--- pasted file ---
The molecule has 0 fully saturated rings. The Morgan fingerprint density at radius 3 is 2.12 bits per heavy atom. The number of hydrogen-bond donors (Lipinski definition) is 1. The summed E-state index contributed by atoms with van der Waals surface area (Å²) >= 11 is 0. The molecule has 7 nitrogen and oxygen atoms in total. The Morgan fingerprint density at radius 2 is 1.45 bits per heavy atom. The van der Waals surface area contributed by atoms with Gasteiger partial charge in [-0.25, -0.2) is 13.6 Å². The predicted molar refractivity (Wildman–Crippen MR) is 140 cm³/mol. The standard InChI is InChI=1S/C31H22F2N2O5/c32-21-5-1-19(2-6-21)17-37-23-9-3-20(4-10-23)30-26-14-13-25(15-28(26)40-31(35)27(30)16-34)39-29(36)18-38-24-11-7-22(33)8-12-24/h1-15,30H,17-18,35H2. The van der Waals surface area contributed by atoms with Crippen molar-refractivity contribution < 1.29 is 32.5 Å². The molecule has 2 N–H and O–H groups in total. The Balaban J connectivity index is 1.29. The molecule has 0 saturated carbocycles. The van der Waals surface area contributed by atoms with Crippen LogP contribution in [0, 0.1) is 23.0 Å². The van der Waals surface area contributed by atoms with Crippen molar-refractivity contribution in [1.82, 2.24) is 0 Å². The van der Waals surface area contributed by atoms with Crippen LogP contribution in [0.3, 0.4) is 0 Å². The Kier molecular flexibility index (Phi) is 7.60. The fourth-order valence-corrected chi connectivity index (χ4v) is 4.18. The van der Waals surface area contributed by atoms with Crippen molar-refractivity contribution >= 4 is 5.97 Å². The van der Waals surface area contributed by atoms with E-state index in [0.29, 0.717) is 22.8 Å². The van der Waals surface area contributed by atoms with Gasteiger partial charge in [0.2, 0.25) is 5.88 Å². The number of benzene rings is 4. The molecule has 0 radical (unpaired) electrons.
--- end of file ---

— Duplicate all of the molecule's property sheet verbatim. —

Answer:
The molecule has 0 fully saturated rings. The Morgan fingerprint density at radius 3 is 2.12 bits per heavy atom. The number of hydrogen-bond donors (Lipinski definition) is 1. The summed E-state index contributed by atoms with van der Waals surface area (Å²) >= 11 is 0. The molecule has 7 nitrogen and oxygen atoms in total. The Morgan fingerprint density at radius 2 is 1.45 bits per heavy atom. The van der Waals surface area contributed by atoms with Gasteiger partial charge in [-0.25, -0.2) is 13.6 Å². The predicted molar refractivity (Wildman–Crippen MR) is 140 cm³/mol. The standard InChI is InChI=1S/C31H22F2N2O5/c32-21-5-1-19(2-6-21)17-37-23-9-3-20(4-10-23)30-26-14-13-25(15-28(26)40-31(35)27(30)16-34)39-29(36)18-38-24-11-7-22(33)8-12-24/h1-15,30H,17-18,35H2. The van der Waals surface area contributed by atoms with Crippen molar-refractivity contribution < 1.29 is 32.5 Å². The molecule has 2 N–H and O–H groups in total. The Balaban J connectivity index is 1.29. The molecule has 0 saturated carbocycles. The van der Waals surface area contributed by atoms with Crippen LogP contribution in [0, 0.1) is 23.0 Å². The van der Waals surface area contributed by atoms with Crippen molar-refractivity contribution in [1.82, 2.24) is 0 Å². The van der Waals surface area contributed by atoms with Crippen LogP contribution in [0.3, 0.4) is 0 Å². The Kier molecular flexibility index (Phi) is 7.60. The fourth-order valence-corrected chi connectivity index (χ4v) is 4.18. The van der Waals surface area contributed by atoms with Crippen molar-refractivity contribution >= 4 is 5.97 Å². The van der Waals surface area contributed by atoms with E-state index in [0.29, 0.717) is 22.8 Å². The van der Waals surface area contributed by atoms with Gasteiger partial charge in [0.2, 0.25) is 5.88 Å². The number of benzene rings is 4. The molecule has 0 radical (unpaired) electrons.